Dear Mike, Welcome to our classroom! Please don't spend to much time talking to pepel. Love, Arthur
This was a recent note Arthur wrote to Mike for a back to school event. Our family thought the note was hysterical when I showed it to everyone at dinner the next time we were all together. We understand the note was in reference to the fact that Mike knows EVERYONE and talks to everyone ALL THE TIME. The kids regularly freak out when Mike will "run into" a store to pick something up because he takes forever since he will invariably see someone he knows and start chatting. Don't even get me started on trying to get him out of coffee hour at church.
The teacher, on the other hand, did not understand the note. When Mike tried to explain that Arthur was mocking him she thought it was because he called him "Mike" in the note and not "Dad". Upon further explanation she still didn't really get it, she was stuck on the fact that Arthur did not call Mike "Dad".
"But he's the only dad he's ever known, right?" she said to me nonchalantly.
This issue confounds people. I am counted in those people who are confounded.
Mike's kids call me Irene and no one says a word about it. But, then, they have a mom. My kids have a dad, he just happens to be dead. As the quote goes; death ends a life not a relationship.
It's complicated. I will look at the THREE boys and say; "Go ask Mike...your dad."
What is that?
It has been suggested to me that I simply start calling Mike "Dad" when referring to him with my boys. But I just can't seem to do it, it feels weird at this point somehow, kind of like suddenly changing the name you call your child when they turn five.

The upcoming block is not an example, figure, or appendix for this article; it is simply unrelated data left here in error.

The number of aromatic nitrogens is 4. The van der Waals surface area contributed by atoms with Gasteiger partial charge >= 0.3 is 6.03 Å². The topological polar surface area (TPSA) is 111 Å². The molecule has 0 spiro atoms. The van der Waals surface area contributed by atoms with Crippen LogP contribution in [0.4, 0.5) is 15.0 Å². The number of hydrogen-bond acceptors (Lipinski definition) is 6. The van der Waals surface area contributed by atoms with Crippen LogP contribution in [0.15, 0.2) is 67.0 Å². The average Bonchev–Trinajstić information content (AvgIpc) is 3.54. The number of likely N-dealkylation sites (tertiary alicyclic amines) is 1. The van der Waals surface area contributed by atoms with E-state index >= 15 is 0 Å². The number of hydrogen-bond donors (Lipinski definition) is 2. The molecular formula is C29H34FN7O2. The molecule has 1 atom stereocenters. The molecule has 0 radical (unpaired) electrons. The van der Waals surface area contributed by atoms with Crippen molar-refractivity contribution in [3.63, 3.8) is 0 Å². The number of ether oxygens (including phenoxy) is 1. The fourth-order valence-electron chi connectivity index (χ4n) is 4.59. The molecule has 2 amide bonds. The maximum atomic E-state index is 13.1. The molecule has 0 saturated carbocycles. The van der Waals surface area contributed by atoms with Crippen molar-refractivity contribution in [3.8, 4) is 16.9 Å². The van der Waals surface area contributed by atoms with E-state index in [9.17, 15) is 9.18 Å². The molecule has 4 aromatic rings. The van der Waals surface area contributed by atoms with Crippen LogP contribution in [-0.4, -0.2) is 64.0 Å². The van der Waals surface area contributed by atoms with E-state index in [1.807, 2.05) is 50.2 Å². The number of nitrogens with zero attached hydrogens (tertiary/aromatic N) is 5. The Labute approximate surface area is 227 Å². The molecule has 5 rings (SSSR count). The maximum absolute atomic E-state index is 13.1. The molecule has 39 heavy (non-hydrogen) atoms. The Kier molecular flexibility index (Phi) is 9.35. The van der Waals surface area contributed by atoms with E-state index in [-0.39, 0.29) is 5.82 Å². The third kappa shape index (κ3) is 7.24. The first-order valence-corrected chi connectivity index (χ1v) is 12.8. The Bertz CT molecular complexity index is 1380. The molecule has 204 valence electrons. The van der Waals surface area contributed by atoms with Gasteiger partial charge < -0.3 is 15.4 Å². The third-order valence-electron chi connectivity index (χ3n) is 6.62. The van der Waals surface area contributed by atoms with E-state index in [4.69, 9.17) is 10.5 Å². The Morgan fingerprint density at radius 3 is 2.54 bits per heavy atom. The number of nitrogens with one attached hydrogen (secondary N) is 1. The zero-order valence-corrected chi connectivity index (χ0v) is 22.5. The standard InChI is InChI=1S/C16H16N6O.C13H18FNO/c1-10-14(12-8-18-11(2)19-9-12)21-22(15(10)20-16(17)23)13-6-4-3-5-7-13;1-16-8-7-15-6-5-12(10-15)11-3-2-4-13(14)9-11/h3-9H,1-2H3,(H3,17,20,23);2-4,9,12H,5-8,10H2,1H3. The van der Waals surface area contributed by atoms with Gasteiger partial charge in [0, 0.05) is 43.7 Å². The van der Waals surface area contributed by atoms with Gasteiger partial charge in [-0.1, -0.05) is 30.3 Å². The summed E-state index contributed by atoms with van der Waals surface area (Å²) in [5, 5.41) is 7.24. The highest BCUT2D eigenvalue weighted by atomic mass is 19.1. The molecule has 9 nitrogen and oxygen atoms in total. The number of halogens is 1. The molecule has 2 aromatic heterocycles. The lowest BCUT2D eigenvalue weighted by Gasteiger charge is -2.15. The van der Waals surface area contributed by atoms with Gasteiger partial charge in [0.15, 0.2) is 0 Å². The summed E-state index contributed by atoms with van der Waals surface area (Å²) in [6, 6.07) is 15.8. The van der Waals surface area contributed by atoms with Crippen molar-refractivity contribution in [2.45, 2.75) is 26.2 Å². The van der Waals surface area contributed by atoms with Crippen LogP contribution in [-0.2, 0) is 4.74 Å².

My two boys and I were recently watching re-runs of The Brady Bunch. Ah, the Brady's, things were so simple for them. They were both widowed yet you never heard any mention of their late spouses names, no one ever had a melt down while decorating the Christmas tree, none of the children ever seemed to be grieving or conflicted regarding the loss of a parent, they had no "picture issues", and the kids called the new parent mom and/or dad without any hesitation.
Of course, the room the three boys shared on the show looks NOTHING like the room our three boys share here in real life, plus we have no live-in housekeeper, so what is the use of comparing, really? I guess any issue that takes longer than 22 minutes to solve was not written into the script, and we are at five years plus for this one. That would be one long sitcom episode.
Maybe we should pick some kind of word for Mike that isn't "dad" but shows endearment and male leadership. Something like "pop" or "pa" or "father" (I know that one is not terribly endearing).
But then I feel terms of endearment should come naturally and not be assigned. Besides, that wouldn't solve the problem of addressing all the children at once anyway. I would still be using two different words when referring to Mike/ dad/ pop.
Anyway, last night Arthur, Mike and I were on the couch watching The Sing Off. Arthur was sprawled between us with his feet draped over Mike's legs and his head in my lap. Mike pulled Arthur's toes while Arthur giggled. When I look around our house I see a framed picture Arthur drew of our family for Mike for his birthday one year with "Mike" front and center in the picture, lots of scribbled curly hair on top of his head. In the kitchen hangs a house Arthur made last year with three big hearts and the word "mom" following each heart. After I hung it on the wall he added three little hearts followed by "dad" to "complete the picture".
I think about all this and I wonder if it really matters what Arthur calls Mike.
It is the way he feels about him that matters.
Thanks for checking in-